Inside Macron’s Plan to Control G-7 and Lecture Trump on Climate

Helene Fouquet, Jennifer Jacobs and Ian Wishart

(Bloomberg) -- On the edge of a rocky cliff reaching into the Atlantic, Emmanuel Macron stood ready to point his guests toward the white lighthouse where he was about to sit his fellow Group of Seven leaders down to a serious talk about the climate, over glasses of champagne.

Last in was Donald Trump, who doesn’t drink alcohol, doesn’t enjoy being lectured to (especially about the environment) and who, in spite of an outwardly amicable two-hour lunch with his host, suspected the French president might be trying to outwit the U.S. with his summit choreography.

And he’s not exactly wrong to be worried.

Macron had ripped up the script before anyone even landed in the seaside resort of Biarritz: picking a fight with Brazil over Amazon forest fires, surprising the Europeans with a threat to block a trade deal with Latin America, and keeping allies guessing about what trick he would pull next.

The secrecy extended to the dinner that followed on Saturday night. Normally aides would be able to listen in to the leaders’ conversation from an adjacent room. Not this time. The French say their plan was to have a G-7 more like the intimate versions of the 1970s, when heads of state could talk frankly without handlers over a glass of brandy.

At the table, the Amazon fires occupied the bulk of the meal before the dialogue segued to Iran, Ukraine and Russia. According to French officials, points of convergence were found. On Sunday, the economy was the focal point.

Global Threats

With mounting threats to the global economy, divisions over Iran, and the Amazon fires creating a sense of crisis about the environment, the French organizers also want to avoid leaks that could lead to the kind of public bust-ups that have marred other recent international gatherings. For better or worse, G-7 meetings are a critical institution when it comes to addressing truly worldwide problems.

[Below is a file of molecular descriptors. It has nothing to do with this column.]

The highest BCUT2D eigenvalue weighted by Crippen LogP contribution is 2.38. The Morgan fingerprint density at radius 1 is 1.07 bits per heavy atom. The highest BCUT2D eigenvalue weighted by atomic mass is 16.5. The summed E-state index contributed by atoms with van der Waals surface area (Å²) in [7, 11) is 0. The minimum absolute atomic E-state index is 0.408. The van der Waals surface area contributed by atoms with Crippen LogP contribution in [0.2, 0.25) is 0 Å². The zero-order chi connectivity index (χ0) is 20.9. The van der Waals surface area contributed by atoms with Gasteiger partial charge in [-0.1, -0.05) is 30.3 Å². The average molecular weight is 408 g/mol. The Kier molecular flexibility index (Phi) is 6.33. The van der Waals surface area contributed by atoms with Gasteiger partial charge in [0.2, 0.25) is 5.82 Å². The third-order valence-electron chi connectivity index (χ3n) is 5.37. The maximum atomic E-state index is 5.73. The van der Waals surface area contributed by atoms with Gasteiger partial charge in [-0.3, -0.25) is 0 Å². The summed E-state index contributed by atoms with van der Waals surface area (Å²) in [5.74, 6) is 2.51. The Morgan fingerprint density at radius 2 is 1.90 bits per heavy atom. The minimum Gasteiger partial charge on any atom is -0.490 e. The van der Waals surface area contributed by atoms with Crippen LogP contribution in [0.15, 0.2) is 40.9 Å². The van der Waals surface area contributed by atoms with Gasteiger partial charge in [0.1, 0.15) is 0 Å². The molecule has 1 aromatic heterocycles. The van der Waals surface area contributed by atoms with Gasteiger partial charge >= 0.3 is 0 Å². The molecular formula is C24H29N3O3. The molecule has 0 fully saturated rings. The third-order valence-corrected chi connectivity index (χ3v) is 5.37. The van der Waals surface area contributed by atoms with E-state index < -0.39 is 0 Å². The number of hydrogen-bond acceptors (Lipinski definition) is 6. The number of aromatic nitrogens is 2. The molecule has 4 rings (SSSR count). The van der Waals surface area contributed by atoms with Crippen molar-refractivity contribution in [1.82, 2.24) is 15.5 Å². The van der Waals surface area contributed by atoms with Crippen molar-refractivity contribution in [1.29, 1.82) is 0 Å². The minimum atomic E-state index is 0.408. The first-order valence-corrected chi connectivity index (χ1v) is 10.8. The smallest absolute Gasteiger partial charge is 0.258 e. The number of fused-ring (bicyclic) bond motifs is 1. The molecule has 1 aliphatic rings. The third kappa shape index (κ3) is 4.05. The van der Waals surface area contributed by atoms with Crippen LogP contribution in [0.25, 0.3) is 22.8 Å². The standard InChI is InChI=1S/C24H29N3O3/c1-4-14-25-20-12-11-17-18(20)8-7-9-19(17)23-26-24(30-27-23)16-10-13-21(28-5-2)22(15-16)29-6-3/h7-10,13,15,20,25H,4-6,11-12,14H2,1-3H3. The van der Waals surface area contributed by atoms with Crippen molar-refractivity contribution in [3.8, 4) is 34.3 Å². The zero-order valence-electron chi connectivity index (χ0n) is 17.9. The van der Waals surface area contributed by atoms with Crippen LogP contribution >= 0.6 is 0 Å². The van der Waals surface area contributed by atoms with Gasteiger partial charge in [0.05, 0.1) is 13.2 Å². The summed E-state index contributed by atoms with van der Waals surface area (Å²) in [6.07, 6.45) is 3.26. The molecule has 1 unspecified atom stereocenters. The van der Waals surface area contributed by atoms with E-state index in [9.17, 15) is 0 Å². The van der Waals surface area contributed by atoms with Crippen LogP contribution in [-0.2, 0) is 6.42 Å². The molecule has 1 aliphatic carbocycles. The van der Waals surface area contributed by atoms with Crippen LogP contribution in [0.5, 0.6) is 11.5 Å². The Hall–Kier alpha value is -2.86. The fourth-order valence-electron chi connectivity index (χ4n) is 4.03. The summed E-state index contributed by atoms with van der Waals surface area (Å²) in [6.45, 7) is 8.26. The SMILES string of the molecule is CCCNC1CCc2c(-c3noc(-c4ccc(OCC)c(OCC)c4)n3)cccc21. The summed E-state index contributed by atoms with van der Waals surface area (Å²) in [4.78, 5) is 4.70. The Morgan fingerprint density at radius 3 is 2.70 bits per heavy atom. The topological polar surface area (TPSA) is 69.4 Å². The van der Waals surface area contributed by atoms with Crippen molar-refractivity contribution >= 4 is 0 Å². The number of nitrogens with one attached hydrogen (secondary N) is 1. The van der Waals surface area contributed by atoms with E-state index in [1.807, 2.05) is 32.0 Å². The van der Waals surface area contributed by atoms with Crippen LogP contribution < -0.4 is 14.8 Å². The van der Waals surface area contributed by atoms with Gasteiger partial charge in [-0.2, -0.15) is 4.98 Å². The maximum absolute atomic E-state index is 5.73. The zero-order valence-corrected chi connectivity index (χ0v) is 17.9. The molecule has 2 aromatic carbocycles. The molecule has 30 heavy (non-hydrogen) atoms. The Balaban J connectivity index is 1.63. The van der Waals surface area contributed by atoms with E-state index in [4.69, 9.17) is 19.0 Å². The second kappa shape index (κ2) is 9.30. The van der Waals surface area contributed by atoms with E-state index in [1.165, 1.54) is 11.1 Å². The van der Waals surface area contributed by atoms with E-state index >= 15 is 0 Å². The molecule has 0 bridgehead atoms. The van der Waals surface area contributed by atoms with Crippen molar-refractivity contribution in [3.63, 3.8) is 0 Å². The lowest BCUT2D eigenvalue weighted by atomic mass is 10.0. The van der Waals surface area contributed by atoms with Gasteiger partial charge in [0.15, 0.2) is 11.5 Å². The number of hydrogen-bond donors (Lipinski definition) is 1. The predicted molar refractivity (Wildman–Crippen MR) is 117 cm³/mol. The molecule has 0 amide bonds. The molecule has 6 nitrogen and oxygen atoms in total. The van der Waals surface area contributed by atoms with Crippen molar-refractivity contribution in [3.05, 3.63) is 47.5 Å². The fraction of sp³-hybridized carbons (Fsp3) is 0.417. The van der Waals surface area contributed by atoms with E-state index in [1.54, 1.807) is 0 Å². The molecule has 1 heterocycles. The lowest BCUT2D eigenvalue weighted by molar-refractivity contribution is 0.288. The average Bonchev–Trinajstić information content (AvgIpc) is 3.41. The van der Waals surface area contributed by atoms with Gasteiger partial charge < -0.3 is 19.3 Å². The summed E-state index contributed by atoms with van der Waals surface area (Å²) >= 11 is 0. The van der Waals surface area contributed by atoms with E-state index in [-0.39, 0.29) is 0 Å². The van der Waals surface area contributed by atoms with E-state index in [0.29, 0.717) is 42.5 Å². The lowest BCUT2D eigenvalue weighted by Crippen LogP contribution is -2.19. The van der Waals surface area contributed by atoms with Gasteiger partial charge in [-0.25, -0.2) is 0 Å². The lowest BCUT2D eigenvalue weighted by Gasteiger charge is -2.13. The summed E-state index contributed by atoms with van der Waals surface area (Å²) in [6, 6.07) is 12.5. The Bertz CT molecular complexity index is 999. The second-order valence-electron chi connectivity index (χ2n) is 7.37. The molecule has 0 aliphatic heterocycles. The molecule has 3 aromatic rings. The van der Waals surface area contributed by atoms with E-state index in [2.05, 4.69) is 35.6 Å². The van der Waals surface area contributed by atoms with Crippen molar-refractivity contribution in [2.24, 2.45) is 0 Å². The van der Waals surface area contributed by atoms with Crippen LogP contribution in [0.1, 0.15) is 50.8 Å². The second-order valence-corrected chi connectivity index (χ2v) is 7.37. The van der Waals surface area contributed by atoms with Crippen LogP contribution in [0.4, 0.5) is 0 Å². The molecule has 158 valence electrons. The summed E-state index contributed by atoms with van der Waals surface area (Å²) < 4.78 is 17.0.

What the French hosts can’t control is a U.S. leader who already seems on edge, after spending Friday lashing out at the Federal Reserve and China as the trade war he began risks tipping the world into recession.

In Chancellor Angela Merkel’s view, Trump came to the summit weakened by the possible economic consequences of the trade dispute with China, according to a senior German official.

U.S. Complaints

As soon as they landed, U.S. officials complained that Macron was trying to fashion the weekend’s agenda to isolate Trump, framing it around climate change and straying from the G-7’s original purpose as an economic bloc. French officials at every level had been difficult to deal with in preparation for the summit, the Americans said.

They accused the French of ignoring U.S. input and then blaming Washington for blocking consensus. It was an attack that caught the French off-guard. Macron’s officials disputed the account, pointing out that the first item on the agenda when Sunday’s work sessions get under way will be trade and the global economy, Trump’s main priority.

The cracks are showing, even as Macron tries to paper over them. He grabbed Trump as soon as the U.S. leader arrived and invited him for lunch -- a spur-of-the-moment gesture at an often meticulously-scheduled event. It looked cordial enough, although Trump did slip in that “every so often we go at it a little bit.”